Some times if they eccentric has not been cleaned and serviced there is a lot of grit that will get in and cause it to be somewhat seized. At the front of the swingarm by the shock there are two rubber plugs that go into it. A lot of times they are missing, for whatever reason, Usually due to someone doing a through swingarm brake line modification and not putting one of them back because they forgot to put a hole and feed the brake line through it. If your's are missing then it's probably the source of your issues.

                I would plan on taking a half day, put the bike up on the center stand and pull the wheel and brakes off and get the C clip off as well and get the whole eccentric out and clean out the grit and stuff that may be in the swingarm and just start over from zero and just wipe it down and then put a very small amount of anti-seize on the machined surfaces. I've never seen it to the point where it was 100 % seized, but definitely had one or two where it was really difficult to move using the adjuster wrench on the eccentric. Once you get it all out and clean and rotate and go through the act of adjusting before getting everything nice and dialed in then you shouldn't have any problems. Technically you can adjust it all without having the cush drive on and like JD said the big nut should not have much to do with clocking the eccentric for chain adjustment. It's probably not supposed to have the anti-seize in the grand scheme but I have not had one work loose on me yet.
                88 Blue Hawk GT - Under construction but rideable (guest approved)
                89 BlackHawk 2.0 - On the lift and being assembled
                90 Hawk GT (color as to yet be determined) - Still on the shelf in crates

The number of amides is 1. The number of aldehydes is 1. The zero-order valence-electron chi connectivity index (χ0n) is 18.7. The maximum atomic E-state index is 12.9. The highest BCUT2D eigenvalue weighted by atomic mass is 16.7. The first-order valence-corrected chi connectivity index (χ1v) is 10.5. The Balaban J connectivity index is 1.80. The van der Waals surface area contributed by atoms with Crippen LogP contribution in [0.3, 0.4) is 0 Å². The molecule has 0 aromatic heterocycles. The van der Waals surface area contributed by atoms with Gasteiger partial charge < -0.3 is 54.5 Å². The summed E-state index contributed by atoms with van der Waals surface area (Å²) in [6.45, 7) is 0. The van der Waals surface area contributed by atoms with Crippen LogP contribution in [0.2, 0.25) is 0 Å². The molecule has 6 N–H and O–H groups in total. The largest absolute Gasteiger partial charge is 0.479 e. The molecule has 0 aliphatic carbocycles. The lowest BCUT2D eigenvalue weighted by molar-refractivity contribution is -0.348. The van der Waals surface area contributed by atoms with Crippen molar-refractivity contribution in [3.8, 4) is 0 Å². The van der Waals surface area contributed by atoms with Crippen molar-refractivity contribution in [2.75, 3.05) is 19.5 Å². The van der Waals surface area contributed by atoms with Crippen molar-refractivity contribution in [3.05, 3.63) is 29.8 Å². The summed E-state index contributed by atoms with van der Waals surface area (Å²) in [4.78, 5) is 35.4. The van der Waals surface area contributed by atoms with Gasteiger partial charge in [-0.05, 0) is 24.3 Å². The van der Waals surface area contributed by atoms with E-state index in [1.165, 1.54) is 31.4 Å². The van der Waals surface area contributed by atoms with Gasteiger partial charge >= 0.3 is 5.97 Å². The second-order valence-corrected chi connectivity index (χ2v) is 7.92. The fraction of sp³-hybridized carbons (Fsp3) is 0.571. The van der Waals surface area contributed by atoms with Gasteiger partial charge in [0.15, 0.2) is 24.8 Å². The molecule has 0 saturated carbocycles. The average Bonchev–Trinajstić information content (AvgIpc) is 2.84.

• #9
                  Agree with above. Grit gets in there, so it's good to disassemble and clean out every 10k-20k miles or so. I've haven't had the eccentric stuck in the hub before on 4 bikes so far. 1 bike had the axle seized on the cush. I wouldn't put anti-seize or anything on the eccentric. In the long run, it's just going to attract dirt and dust..


                  • #10
                    Your swingarm should look like this when you're ready to put it back together.


                    • #11
                      After the concentric went back in.



                      • #12
                        Wow looks like it has been polished. I like to have clean parts before assembly but that's like operating theatre clean


                        • #13
                          I am planning to strip the back end and clean everything I reckon grit has got in between the adjuster and swinging arm. I need to sort out the mangled chain adjuster teeth that have been hammered with a screwdriver


                          • #14
                            Originally Posted by Fastmongrel
                            Wow looks like it has been polished. I like to have clean parts before assembly but that's like operating theatre clean
                            It helps when my name is the only one that has ever been on the pink slip.
                            I had everything apart to do the cush rubbers so I figured everything just needed to be cleaned up real nice before it all went back together.
                            A little elbow grease, some toothbrushes and some patience is all it took.


                            • #15
                              Originally Posted by bones
                              After the concentric went back in.

                              Respect. Love when people take the time to properly clean parts.
                              Don't spend money and buy, spend time and learn.